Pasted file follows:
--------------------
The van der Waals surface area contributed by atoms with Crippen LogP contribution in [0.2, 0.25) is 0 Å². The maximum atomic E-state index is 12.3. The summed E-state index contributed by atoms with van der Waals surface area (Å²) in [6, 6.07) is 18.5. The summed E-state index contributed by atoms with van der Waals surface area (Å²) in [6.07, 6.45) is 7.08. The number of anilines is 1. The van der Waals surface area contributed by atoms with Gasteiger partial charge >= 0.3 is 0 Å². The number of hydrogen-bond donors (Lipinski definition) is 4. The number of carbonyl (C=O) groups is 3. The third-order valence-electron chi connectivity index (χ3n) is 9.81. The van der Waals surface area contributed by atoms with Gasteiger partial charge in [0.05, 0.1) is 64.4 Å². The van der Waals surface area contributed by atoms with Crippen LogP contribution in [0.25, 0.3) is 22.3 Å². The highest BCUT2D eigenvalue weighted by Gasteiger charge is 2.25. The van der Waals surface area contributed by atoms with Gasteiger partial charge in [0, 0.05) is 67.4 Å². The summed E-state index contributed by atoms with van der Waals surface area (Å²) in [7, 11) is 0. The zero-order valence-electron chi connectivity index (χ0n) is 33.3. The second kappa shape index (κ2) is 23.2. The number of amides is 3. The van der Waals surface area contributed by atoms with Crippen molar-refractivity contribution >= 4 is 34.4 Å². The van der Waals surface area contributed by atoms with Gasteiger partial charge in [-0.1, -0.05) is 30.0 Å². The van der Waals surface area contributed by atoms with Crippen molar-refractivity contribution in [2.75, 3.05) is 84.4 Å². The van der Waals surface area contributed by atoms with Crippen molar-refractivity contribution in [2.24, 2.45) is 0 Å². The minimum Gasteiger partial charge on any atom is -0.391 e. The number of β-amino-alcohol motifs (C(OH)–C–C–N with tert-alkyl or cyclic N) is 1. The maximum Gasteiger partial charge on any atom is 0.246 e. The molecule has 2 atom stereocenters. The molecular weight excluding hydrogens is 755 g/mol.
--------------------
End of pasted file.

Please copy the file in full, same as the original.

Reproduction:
The van der Waals surface area contributed by atoms with Crippen LogP contribution in [0.2, 0.25) is 0 Å². The maximum atomic E-state index is 12.3. The summed E-state index contributed by atoms with van der Waals surface area (Å²) in [6, 6.07) is 18.5. The summed E-state index contributed by atoms with van der Waals surface area (Å²) in [6.07, 6.45) is 7.08. The number of anilines is 1. The van der Waals surface area contributed by atoms with Gasteiger partial charge >= 0.3 is 0 Å². The number of hydrogen-bond donors (Lipinski definition) is 4. The number of carbonyl (C=O) groups is 3. The third-order valence-electron chi connectivity index (χ3n) is 9.81. The van der Waals surface area contributed by atoms with Gasteiger partial charge in [0.05, 0.1) is 64.4 Å². The van der Waals surface area contributed by atoms with Crippen LogP contribution in [0.25, 0.3) is 22.3 Å². The highest BCUT2D eigenvalue weighted by Gasteiger charge is 2.25. The van der Waals surface area contributed by atoms with Gasteiger partial charge in [0, 0.05) is 67.4 Å². The summed E-state index contributed by atoms with van der Waals surface area (Å²) in [7, 11) is 0. The zero-order valence-electron chi connectivity index (χ0n) is 33.3. The second kappa shape index (κ2) is 23.2. The number of amides is 3. The van der Waals surface area contributed by atoms with Crippen molar-refractivity contribution >= 4 is 34.4 Å². The van der Waals surface area contributed by atoms with Gasteiger partial charge in [-0.1, -0.05) is 30.0 Å². The van der Waals surface area contributed by atoms with Crippen molar-refractivity contribution in [2.75, 3.05) is 84.4 Å². The van der Waals surface area contributed by atoms with Crippen molar-refractivity contribution in [2.24, 2.45) is 0 Å². The minimum Gasteiger partial charge on any atom is -0.391 e. The number of β-amino-alcohol motifs (C(OH)–C–C–N with tert-alkyl or cyclic N) is 1. The maximum Gasteiger partial charge on any atom is 0.246 e. The molecule has 2 atom stereocenters. The molecular weight excluding hydrogens is 755 g/mol.